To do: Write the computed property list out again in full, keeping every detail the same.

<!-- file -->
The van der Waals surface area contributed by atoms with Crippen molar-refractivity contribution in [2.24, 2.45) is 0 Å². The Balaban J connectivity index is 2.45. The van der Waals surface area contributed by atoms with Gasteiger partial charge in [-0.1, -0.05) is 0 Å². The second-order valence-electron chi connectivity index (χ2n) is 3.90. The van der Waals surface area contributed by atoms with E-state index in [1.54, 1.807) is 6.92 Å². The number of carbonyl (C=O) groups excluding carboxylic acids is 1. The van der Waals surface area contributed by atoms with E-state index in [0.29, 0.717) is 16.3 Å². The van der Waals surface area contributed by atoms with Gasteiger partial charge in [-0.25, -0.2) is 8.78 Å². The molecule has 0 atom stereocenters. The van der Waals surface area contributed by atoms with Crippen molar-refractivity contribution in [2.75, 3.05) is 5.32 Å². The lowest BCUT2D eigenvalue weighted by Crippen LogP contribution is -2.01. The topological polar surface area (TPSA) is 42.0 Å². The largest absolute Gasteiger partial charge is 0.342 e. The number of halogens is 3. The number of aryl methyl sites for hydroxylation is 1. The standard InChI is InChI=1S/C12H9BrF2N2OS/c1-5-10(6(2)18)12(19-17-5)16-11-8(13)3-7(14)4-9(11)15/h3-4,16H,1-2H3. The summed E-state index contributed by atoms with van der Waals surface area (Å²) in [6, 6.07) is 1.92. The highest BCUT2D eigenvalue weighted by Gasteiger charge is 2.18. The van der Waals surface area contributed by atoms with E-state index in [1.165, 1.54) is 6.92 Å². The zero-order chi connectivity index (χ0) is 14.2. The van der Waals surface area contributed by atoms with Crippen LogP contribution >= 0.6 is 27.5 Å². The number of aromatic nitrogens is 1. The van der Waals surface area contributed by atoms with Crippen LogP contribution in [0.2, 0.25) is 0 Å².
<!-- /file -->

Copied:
The van der Waals surface area contributed by atoms with Crippen molar-refractivity contribution in [2.24, 2.45) is 0 Å². The Balaban J connectivity index is 2.45. The van der Waals surface area contributed by atoms with Gasteiger partial charge in [-0.1, -0.05) is 0 Å². The second-order valence-electron chi connectivity index (χ2n) is 3.90. The van der Waals surface area contributed by atoms with E-state index in [1.54, 1.807) is 6.92 Å². The number of carbonyl (C=O) groups excluding carboxylic acids is 1. The van der Waals surface area contributed by atoms with E-state index in [0.29, 0.717) is 16.3 Å². The van der Waals surface area contributed by atoms with Gasteiger partial charge in [-0.25, -0.2) is 8.78 Å². The molecule has 0 atom stereocenters. The van der Waals surface area contributed by atoms with Crippen molar-refractivity contribution in [2.75, 3.05) is 5.32 Å². The lowest BCUT2D eigenvalue weighted by Crippen LogP contribution is -2.01. The topological polar surface area (TPSA) is 42.0 Å². The largest absolute Gasteiger partial charge is 0.342 e. The number of halogens is 3. The number of aryl methyl sites for hydroxylation is 1. The standard InChI is InChI=1S/C12H9BrF2N2OS/c1-5-10(6(2)18)12(19-17-5)16-11-8(13)3-7(14)4-9(11)15/h3-4,16H,1-2H3. The summed E-state index contributed by atoms with van der Waals surface area (Å²) in [6, 6.07) is 1.92. The highest BCUT2D eigenvalue weighted by Gasteiger charge is 2.18. The van der Waals surface area contributed by atoms with E-state index in [1.165, 1.54) is 6.92 Å². The zero-order chi connectivity index (χ0) is 14.2. The van der Waals surface area contributed by atoms with Crippen LogP contribution >= 0.6 is 27.5 Å². The number of aromatic nitrogens is 1. The van der Waals surface area contributed by atoms with Crippen LogP contribution in [0.2, 0.25) is 0 Å².